In Teflon coated pan or wok add oil and heat on low heat. Add squash and onions cooking on low to medium heat covered, stirring constantly allowing vegetables to ‘cook down’ or reduce in size. Covering your dish with a lid will help your squash cook faster. Also, a lot of oil is not needed due to the water in the squash that will release as you cook. Add Cajun Seasoning like Tony Chachere’s or Zatarain’s, and/or All Season Spice as you cook, tasting to see if you need more or less. You can also add lemon pepper or any spice you prefer instead. Cooking time is usually around 20-30 minutes depending on the level of your fire or heat on your electric stove top. I have also prepared this squash in a foil pack a lot of the time when we are in a hurry by grilling outside or in the stove. Just place your foil wrapped squash on top of a cookie sheet in case it accidentally breaks or you`ll have a mess in your stove. Also, add 4-5 ice cubes to help maintain the moisture in your squash as they stove seems to dry it out faster even though it is sealed in a foil pack. Always wrap your foil in an upward curl on the sides so that you do not lose your juice from your squash.
Occasionally, I add grated cheddar like Parmesan, and/or Colby Jack cheese to the top of the squash as my daughters like it that way.

When my girls are home I make this super healthy vegetable dish with zucchini and yellow squash all year long. In the spring and summer when we have an overabundance of this great veggie, I probably burn them out on this wonderful side dish, but we love it. I like to use Grapeseed Oil and add some fresh, garden sweet peppers or any variety to it and our favorite Creole Seasoning by Tony Chachere’s! Enjoy!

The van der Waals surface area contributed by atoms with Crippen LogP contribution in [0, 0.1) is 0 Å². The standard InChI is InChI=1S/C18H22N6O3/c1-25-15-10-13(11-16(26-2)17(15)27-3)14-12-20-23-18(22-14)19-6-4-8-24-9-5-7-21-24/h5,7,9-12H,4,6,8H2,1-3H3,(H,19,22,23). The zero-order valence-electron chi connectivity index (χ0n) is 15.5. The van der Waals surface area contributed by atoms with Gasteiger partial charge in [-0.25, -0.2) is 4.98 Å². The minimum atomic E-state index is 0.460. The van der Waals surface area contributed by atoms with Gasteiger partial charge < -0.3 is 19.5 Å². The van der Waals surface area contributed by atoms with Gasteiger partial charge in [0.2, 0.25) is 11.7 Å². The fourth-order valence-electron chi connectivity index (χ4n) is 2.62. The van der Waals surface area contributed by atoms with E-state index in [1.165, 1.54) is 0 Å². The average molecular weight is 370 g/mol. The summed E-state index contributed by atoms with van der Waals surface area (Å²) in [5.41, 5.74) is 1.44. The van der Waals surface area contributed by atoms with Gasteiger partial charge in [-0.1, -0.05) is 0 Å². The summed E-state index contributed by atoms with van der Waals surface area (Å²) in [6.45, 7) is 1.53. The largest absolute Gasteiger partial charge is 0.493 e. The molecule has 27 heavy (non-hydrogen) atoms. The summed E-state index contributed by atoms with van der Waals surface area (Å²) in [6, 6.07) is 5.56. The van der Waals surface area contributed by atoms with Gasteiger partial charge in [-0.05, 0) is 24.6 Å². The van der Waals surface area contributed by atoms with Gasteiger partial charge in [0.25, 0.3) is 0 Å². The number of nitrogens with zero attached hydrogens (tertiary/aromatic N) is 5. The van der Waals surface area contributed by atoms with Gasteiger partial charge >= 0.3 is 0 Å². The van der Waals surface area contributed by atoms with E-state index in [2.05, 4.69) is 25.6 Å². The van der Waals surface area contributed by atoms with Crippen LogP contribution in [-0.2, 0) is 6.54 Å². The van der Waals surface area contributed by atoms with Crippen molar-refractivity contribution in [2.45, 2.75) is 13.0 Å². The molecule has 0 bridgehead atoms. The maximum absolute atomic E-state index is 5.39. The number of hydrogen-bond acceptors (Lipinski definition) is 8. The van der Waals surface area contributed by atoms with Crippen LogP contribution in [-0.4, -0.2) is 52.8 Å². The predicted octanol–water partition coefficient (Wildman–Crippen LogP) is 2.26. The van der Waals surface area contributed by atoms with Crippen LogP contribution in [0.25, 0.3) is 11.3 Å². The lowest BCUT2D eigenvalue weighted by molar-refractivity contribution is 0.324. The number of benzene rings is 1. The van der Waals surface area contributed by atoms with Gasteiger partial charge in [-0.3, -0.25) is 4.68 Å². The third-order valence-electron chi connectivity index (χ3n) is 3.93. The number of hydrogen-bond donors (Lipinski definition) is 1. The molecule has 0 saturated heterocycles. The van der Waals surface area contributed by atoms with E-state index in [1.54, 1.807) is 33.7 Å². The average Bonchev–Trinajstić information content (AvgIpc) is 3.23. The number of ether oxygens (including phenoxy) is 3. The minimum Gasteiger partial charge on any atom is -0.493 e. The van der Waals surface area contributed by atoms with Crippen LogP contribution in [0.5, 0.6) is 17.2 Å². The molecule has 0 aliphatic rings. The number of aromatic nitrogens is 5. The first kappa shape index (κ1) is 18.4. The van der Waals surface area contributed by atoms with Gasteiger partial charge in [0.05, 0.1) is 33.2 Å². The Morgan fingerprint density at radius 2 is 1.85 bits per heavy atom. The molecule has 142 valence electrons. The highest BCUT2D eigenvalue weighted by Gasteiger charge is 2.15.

pico-de-galoSure Champ Pico de Gallo


  • 8 tomatoes, ends removed and cut in 1 inch cubes with seeds
  • 1 onion, chopped fine
  • 1 bunch of cilantro, chopped fine
  • 2 jalapenos, deseeded if you don’t like it too hot and chopped fine
  • 2 – 4 sweet banana peppers, chopped fine
  • 1 lime or lemon, juiced (we prefer limes)
  • 1 teaspoons garlic salt
  • 1 teaspoons black pepper
  • 1 teaspoons Tony Chachere’s Creole Seasoning or All Seasoning Spice


Prepare tomatoes, onions, cilantro, jalapenos, sweet banana peppers and place in a large container wit a top that seals. Add the lime juice, garlic salt, black pepper, and Tony Chachere’s Creole Seasoning and blend well. Taste the Pico and make your own decision of whether you need more spices or more lemon or lime juice.

Note: To juice my lemons or limes, I slice each half and place a fork in the center. Turn the fork around as you turn the lime/lemon and let the juice go through your other hand and into our Pico bowl, attempting to catch seeds if they fall out.

Allow your Pico de Gallo to marinate for at least a half hour or more in your refrigerator to get the best flavor! Add more tomatoes to it throughout the week and jalapenos as you eat this wonderful relish style recipe!

This is my husband, Scott’s, favorite way to eat tomatoes besides straight off the vine! We love this alongside fresh garden peas or with tortilla chips with a Southwestern meal. I make this Pico in huge 2 – 5 gallon vats and add new tomatoes to it as we eat them down for a couple of days. Always refrigerate this Pico and jars of these make great gifts!

A picture from my early morning garden picking ‘workout’ session last spring!
A picture from my early morning garden picking ‘workout’ session last spring!

We hope you’ll enjoy these recipes and your part of the world starts to thaw and spring comes out in its full beauty!

Get out there, play in the dirt and plant a garden that everyone will reap the benefits from!